There is no doubt that the NHS (which is not really a homogenous, single organisation, but rather many different businesses) places a strong emphasis on data and analytics. Through learnings from Covid-19, NHS England and NHS Improvement seek to accelerate the delivery of data and analytics infrastructure by scaling the value of data, providing real-time, relevant data and analysis to decision-makers and operational teams across national, regional and local systems in order to unlock operational improvements and thereby patient outcomes.
The vision for data and analytics is to improve the way we capture, manage and deliver data and insights to the right person at the right time to support better decisions and enhance value through optimisation of health and care resources. Data should be treated as a product - data needs to be accessible, trustworthy, privacy-preserving, secure, inter-operable and audited. Analytics and modelling need to be reliable, available, understandable, reproducible, upgradable, audited and safe so as not to introduce bias.
The data and analytics infrastructure should be developed in a way that supports the different user groups: creators, users and consumers. We have embarked upon a journey of change as the NHS - in due course we will achieve alignment with industry best practices.
What is your view on how to develop a data culture in an organisation, building out data literacy and creating a data-first mindset?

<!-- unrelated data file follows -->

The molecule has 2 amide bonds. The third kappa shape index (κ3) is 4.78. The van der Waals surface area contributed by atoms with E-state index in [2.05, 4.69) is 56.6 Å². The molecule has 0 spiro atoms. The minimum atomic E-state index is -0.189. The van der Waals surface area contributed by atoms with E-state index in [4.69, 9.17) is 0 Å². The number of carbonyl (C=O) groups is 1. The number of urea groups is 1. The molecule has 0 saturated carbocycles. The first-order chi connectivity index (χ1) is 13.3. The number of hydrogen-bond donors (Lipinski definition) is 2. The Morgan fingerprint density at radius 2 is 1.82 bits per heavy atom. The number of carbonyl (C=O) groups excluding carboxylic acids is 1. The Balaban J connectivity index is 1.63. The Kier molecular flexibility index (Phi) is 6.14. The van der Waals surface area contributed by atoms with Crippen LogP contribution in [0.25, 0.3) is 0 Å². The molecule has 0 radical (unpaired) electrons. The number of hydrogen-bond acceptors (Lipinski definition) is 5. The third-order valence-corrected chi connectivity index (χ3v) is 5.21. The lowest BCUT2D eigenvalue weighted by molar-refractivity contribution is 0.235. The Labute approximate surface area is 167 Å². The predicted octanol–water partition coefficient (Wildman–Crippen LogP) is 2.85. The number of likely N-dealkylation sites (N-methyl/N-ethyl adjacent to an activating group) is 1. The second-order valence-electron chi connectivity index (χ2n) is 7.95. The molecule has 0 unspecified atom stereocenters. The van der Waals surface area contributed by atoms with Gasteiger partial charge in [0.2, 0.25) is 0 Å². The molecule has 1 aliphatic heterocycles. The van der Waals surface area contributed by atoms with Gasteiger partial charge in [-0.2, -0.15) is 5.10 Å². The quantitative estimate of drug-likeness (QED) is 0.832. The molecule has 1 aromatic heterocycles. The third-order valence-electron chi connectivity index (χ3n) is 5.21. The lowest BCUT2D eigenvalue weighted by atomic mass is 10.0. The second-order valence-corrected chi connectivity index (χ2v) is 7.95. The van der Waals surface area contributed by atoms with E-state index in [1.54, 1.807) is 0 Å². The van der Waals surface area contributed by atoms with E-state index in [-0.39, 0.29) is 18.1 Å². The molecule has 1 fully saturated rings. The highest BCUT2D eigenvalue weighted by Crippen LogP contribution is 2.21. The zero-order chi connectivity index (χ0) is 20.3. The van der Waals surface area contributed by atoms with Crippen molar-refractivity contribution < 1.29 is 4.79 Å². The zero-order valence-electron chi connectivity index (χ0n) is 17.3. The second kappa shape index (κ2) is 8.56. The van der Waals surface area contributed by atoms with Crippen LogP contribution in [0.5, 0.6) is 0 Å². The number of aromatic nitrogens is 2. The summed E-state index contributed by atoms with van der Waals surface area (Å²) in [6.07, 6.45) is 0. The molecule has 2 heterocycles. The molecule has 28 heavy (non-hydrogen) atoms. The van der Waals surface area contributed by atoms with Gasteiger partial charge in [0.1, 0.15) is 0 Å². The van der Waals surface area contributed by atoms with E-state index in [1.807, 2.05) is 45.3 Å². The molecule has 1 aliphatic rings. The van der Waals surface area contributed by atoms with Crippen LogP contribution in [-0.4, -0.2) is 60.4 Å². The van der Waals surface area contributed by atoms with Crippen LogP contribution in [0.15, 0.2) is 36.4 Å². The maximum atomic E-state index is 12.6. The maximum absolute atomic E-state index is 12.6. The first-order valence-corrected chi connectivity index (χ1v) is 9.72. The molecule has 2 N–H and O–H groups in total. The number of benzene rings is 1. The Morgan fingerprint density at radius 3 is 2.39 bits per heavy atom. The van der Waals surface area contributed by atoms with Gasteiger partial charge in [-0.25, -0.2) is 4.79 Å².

No-one argues with the importance of data and analytics, yet, as with most organisations embedding a data-driven culture, it needs to start at the top. We need to move away from the paradigm of policy being supported by data and analytics to a situation where insights drive policy-making. We need to see the introduction of new senior roles, such as chief data and analytical officers, at board level and career paths that help to build the pipeline of future leaders in this area.
Data science is the next frontier in advanced analytics and one that needs to be developed thoughtfully and together with business needs. Finally, we need to instil a culture that promotes open innovation and the fail-fast, learn-fast approach as we begin to develop and use sophisticated prediction models.